Existing business paradigms have failed. Political and business leaders still holding on to beliefs and behaviors that no longer have relevance in today's transforming world of work must get out of the way and allow a new workplace frontier to evolve. Every day in my university classroom, undergraduate business students talk about how to pull out of this economic crisis in a forward-thinking way not voiced by the experts. With 40 million already in the workforce and another 18 million in colleges and universities all across this country, Gen Y is redefining the very meaning of work. Having just completed a three-year research project looking at generational differences in the workplace, I can unequivocally state that Gen Y views the world of work through a polar opposite navigational system compared to people like AIG's Joe Cassano or Lehman's Richard Fuld, just two among many thousands responsible for our financial undoing.
Gen Y holds the secrets to economic recovery because they were born into the future. Since childhood, with every mouse click their understanding of the world has been expanded. As a result, they see the world of work in its evolving form and their professional beliefs and behaviors instinctively align to fit these dynamic conditions. While it seems like most of Corporate America and Washington would prefer to go down with the ship, holding on to outdated precepts rather than adapting to a new way of being in the world of work, Gen Y instinctively possess solutions to recapturing and sustaining our greatness.
To ignore what the world of work looks like from their vantage point is economic folly. Their expertise is not based upon naiveté or even youthful arrogance. It is based upon going through all of their developmental stages where pervasive access to on-demand knowledge has changed how they communicate, form relationships and view themselves as part of a global business community. As a result, their professional instincts match the underpinnings of the next incarnation of the workplace. For example, their ability to zoom in and out, constantly adjusting their outlook to facilitate effectiveness ensures on-going relevance. In my research spanning over 2,500 professionals across diverse industries and demographics, I found that Gen Y's innate ability to focus on details while always checking in with the greater context allows them to simultaneously be the worker bee, as well as the big picture thinker. It's a professional instinct that promotes decisions that are more timely, pertinent and centered on the source of the problem.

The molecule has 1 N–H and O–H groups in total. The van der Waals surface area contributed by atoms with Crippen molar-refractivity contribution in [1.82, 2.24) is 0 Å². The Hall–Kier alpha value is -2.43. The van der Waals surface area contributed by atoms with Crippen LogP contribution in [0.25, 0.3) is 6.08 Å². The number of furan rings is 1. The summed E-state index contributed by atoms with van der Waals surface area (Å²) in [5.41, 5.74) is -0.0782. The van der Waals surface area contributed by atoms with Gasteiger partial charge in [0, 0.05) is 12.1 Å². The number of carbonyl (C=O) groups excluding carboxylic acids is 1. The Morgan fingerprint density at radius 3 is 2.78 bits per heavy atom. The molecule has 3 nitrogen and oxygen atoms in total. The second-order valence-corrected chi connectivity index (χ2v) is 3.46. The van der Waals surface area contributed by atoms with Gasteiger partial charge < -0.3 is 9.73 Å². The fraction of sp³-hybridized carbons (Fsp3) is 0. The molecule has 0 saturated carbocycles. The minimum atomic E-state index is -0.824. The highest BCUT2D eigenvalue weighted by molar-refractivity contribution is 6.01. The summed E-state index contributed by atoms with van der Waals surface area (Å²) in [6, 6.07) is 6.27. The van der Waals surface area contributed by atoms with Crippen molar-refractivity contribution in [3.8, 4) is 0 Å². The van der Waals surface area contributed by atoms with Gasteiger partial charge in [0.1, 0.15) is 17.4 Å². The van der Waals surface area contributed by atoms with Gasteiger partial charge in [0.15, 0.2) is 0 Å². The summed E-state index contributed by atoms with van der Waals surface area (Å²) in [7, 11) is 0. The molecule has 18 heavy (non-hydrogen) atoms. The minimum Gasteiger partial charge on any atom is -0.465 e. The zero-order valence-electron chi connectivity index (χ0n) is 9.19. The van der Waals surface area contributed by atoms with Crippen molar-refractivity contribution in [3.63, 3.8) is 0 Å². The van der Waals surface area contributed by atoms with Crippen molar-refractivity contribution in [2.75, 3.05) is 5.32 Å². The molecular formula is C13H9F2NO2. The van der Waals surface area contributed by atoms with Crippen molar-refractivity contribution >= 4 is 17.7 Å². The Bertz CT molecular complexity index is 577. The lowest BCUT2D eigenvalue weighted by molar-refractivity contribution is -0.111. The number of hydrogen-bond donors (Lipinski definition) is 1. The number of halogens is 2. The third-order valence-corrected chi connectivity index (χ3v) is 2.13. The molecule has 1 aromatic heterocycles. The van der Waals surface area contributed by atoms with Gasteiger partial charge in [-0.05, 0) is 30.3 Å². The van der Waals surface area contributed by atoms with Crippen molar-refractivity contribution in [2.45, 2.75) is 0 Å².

The blueprint for how businesses should be restructured and run from this point forward lies, to a great extent, within the radically different workplace souls of Gen Y. For example, they understand why connection within an organization has as much economic value as the building in which it lives. Their instincts tell them economic recovery demands the reinvention of old products and processes of work, incorporating more qualitative values in addition to quantitative. More truth. More inclusion. More green. More communication. More collaboration. When asked if they agreed with the statement, "Individual success is dependent upon the failure of others," only 27% of those 21-30 answered "Yes," compared to 47% of those 31-44 and 54% of those 45 and over. Clearly Gen Y views their own success as being tied to the success of others to a much greater degree than any of their predecessors. If only the architects of this economic disaster who walked away with billions while their stockholders were wiped out shared this view, we might not be in the eye of a financial hurricane.
Collectively, Gen Y will be the people actually doing the majority of the work for the next 40-50 years. Overlooking this fact and refusing to incorporate their radically different navigation system as a key to economic recovery is simply more of the same. Gen Y offers us a peek into tomorrow's business landscape and by understanding how they will rewire the world of work in the future provides solutions in the present. In trying to navigate their companies out of this hole, should any CEO like to consult with these experts, I know where you can find 18 million of them.